City were running the show until a flash of acrobatic Demba Ba brilliance brought the Londoners back into the reckoning. The Senegal hitman connected with a long David Luiz punt into the penalty area, swivelling on his left peg and firing a superb shot past a flaying Pantilimon.
Seconds later it was panic stations in the City defence with Juan Mata thwarted by the rangy Romanian keeper. Pantilimon then produced a wonderful instinctive block from the ever dangerous Ba as City’s defence began to rock.
As Chelsea upped their game, substitute Fernando Torres – masquerading as Zoro or The Phantom of the Opera in a natty little mask – couldn’t find a way past the Transylvanian shot stopper.
Javi Garcia came on in place of Carlos Tevez and soon helped plug the gap that had seen wave after wave of Chelsea attacks since the hour mark.
There was a tasty coming together of Belgians – both hard and soft centres – as Kompany clattered the less than troublesome Hazard with a not so subtle bodycheck.
City were now reduced to hitting Chelsea on the break and,with the pressure mounting, Kompany leading his braves in stoical resistance.
The all action 81st Airborne Aguero Assault Team were present, crashing down on the despicable David Luiz in a two-footed lunge – but Sergio subsequently cleared of all crimes
In the 85th minute later Fernando Torres exacted revenge for Luiz, running his studs down the back of Sergio’s ankle, in a painful episode with malice aplenty. Once again Referee Foy saw nothing untoward! With time running down Lescott came on to shore up the backline and it was au revoir Nasri.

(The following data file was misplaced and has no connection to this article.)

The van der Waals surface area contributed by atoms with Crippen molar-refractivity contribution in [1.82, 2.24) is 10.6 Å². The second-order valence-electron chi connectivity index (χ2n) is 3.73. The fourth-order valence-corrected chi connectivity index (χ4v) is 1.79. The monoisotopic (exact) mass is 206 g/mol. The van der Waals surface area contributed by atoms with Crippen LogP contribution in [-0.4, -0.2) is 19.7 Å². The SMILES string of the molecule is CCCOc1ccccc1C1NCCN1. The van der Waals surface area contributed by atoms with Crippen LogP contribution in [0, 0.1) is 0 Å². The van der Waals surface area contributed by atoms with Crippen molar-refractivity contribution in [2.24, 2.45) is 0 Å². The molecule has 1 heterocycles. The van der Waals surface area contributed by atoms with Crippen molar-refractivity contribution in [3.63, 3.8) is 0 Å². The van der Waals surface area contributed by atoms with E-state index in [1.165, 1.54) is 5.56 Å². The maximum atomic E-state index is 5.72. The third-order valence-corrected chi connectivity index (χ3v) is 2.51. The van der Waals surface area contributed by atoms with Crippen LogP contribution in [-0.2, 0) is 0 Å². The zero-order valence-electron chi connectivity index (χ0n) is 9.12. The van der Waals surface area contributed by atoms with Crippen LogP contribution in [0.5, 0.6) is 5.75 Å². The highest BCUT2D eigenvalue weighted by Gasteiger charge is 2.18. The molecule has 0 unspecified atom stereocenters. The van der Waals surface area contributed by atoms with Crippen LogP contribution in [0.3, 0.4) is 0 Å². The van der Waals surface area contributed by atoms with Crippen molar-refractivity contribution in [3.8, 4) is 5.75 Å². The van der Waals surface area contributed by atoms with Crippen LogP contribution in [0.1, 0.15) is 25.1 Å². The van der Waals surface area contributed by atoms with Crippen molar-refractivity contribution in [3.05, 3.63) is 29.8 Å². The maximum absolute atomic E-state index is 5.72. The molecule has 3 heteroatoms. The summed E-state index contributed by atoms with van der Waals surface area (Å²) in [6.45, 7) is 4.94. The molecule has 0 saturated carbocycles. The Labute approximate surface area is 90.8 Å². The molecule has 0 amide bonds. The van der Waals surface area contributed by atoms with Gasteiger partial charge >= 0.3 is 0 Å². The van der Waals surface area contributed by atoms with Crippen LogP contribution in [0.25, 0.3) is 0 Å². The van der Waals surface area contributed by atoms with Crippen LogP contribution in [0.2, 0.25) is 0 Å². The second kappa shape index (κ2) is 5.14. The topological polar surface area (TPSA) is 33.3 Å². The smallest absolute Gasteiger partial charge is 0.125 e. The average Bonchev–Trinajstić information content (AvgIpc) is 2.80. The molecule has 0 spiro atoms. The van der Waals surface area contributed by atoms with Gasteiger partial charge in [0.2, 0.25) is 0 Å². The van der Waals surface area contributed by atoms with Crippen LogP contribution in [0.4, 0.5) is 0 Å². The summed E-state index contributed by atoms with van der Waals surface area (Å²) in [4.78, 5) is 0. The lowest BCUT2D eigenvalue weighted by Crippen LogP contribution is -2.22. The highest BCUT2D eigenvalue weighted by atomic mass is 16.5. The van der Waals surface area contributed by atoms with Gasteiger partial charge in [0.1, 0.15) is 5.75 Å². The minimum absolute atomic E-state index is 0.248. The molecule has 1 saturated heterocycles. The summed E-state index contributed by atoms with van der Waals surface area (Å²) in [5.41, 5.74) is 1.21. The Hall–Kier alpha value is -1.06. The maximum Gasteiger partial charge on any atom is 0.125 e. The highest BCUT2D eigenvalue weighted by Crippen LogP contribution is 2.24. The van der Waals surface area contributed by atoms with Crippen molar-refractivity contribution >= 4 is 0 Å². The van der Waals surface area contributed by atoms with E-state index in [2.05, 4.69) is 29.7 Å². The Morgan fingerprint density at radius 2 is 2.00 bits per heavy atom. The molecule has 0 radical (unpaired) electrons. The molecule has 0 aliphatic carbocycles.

Kompany was a shade fortunate to get away with a sneaky pull of Torres’ shirt and a potential penalty in the dying seconds, but City were there – a third win over Chelsea this season.
Yaya was awarded Man of the Match laurels, but they should have been shared in equal measure with the gut-busting efforts of Gareth Barry.
Blue Moon echoed around Wembley, inflatable bananas quivered in a sea of sky blue scarves and City were installed as 1/7 odds on to beat Wigan in the FA Cup Final.
Putting aside that glorious Division Two Play-Off Final of 1999, you have to go back to 1981 for City’s last meaningful Wembley appearance, prior to the arrival of Mancini.
If City play to their potential it will be Mancini’s third major domestic trophy in three seasons…and yet his job remains the focus of massive media conjecture – WHY?
Has anyone heard a crescendo of miscontent at the Etihad calling for Roberto to go? Does the vociferous ‘hardcore’ away support hurl abuse at the City boss at Premier League venues up and down the country? Do City fanzines and forums make snide remarks or perpetuate pernicious rants against the manager?
The answers are NO, NO and NO. So why doesn’t the press and the pundits (most of who don’t know if they’re having a sh*t, shave or a haircut at the best of times) just shut the *#@! up!
In the last seven days Mancini has deployed the personnel and the game plans to defeat the Champions Elect on their own patch and the European Champions in their home city.
Read But Never Red readers will know of the fulsome backing for Mancini via this website, and that’s not changing anytime soon. However, another failure to stay in the Champions League beyond Christmas next season and the picture could be totally different.
As it stands, it’s very much FORZA MANCINI.